Hong Kong police have said that officers used “minimum force” during an arrest on Friday night in which an officer was seen pressing his knee onto a female student’s neck. The incident took place as crowds gathered across the city to mark a year since tear gas was released to clear anti-extradition law protesters from Admiralty.

Footage from the South China Morning Post showed a young woman being pushed to the ground by two riot police officers in Causeway Bay. One officer had his knee on her neck, while the other officer’s knee was on her waist as they made the arrest.

police knee-on-neck causeway bay
Photo: SCMP screenshot.

The Hong Kong Secondary Students’ Action Platform – backed by pro-democracy group Demosisto – confirmed the subdued girl was a 16-year-old student and a member of the group. She was later sent to a hospital after police asked her if she needed treatment.

According to the Platform on Telegram, their members had set up a street booth on East Point Road to distribute leaflets about a planned referendum on class boycott action against the impending national security legislation.

The group said that officers of the Police Public Relations Branch (PPRB) told the students that they would not interfere with the booth’s operation. However, a group of riot police kettled the booth and some surrounding citizens around 20 minutes later. Police apprehended at least three members of the group for allegedly taking part in an unlawful assembly.

The Form Five female student told Apple Daily on Sunday that she had been discharged from the hospital. She said she was still “angry and sad” about the way she was treated by police, but she has not lodged an official complaint.

HKFP has contacted the police for comment.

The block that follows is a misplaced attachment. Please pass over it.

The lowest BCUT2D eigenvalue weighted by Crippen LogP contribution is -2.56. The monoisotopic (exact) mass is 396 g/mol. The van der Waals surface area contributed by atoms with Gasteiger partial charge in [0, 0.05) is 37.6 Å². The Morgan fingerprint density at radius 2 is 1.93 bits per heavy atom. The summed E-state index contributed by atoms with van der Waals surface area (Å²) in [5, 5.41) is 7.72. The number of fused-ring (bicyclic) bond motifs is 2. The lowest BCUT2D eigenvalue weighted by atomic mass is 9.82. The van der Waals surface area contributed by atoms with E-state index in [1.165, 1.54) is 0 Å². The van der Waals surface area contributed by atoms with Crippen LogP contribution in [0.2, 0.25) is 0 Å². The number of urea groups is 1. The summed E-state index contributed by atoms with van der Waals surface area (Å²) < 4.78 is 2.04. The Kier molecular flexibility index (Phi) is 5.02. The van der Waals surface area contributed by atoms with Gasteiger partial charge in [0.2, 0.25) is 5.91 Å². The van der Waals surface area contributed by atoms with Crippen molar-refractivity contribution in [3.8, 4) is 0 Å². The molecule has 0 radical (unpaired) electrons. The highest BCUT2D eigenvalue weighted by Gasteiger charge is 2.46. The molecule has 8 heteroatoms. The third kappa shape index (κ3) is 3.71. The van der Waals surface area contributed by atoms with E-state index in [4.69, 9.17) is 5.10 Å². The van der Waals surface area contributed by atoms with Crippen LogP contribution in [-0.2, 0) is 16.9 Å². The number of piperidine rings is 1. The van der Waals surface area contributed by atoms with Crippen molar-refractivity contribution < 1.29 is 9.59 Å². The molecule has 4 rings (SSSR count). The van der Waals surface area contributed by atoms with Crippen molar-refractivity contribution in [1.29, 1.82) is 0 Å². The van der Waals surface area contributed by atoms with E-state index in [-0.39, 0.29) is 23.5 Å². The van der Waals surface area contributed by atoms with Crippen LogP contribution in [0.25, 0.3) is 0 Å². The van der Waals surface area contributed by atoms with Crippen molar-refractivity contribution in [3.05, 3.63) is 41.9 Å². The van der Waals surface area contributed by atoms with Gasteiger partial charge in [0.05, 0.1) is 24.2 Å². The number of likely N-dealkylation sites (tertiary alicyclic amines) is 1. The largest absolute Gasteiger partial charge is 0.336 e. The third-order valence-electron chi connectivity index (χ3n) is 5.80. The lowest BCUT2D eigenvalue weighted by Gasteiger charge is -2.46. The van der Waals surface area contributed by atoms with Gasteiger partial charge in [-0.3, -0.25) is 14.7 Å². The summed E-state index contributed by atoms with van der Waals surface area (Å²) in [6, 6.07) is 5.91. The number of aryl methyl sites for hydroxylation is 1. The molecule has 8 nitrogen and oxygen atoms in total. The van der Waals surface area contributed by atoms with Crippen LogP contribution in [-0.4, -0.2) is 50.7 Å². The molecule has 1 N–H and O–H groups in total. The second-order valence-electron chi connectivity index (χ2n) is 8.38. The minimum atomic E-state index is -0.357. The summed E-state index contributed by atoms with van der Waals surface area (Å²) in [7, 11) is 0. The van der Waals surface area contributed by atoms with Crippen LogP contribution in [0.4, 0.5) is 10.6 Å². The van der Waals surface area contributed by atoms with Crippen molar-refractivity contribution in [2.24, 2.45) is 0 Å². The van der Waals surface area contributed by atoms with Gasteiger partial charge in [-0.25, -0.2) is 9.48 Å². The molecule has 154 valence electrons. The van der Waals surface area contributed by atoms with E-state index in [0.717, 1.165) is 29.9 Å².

“When they pushed me down, the first feeling was I couldn’t breathe, [it was] very painful,” the student recalled.

In response to enquiries by Stand News on Sunday, police said officers had to disperse the crowds in Causeway Bay and set up cordons because a large group of demonstrators were approaching and clamouring.

The force said the female demonstrator had “resisted and tried to escape,” and officers therefore used “minimum force” to subdue her, adding that the arrest process was “relatively brief” and within protocol.

Police did not directly respond when asked about the use of the knee restraint in their reply.

June 20, 2020 police arrest Causeway Bay
Police arrest in Causeway Bay on June 12, 2020. Photo: Studio Incendo.

Police neck restraints have become a worldwide controversy recently, after George Floyd – an African American man – died in police custody as a white officer, Derek Chauvin, pressed his knee into Floyd’s neck for almost nine minutes.

Floyd’s death sparked large-scale protests in the US and around the world, as demonstrators chanted “black lives matter” in opposition to racism and police brutality.

Speaking to reporters a day after the arrest, the Platform’s spokesman Isaac Cheng, who is also the vice-chair of Demosisto, slammed the police as making a “violent arrest,” adding that media footage showed the girl did not struggle during the incident.

“Does this mean the lives of Hong Kong secondary students do not matter?” Cheng asked.

Kelly Ho has an interest in local politics, education and sports. She formerly worked at South China Morning Post Young Post, where she specialised in reporting on issues related to Hong Kong youth. She has a bachelor's degree in Journalism from the University of Hong Kong, with a second major in Politics and Public Administration.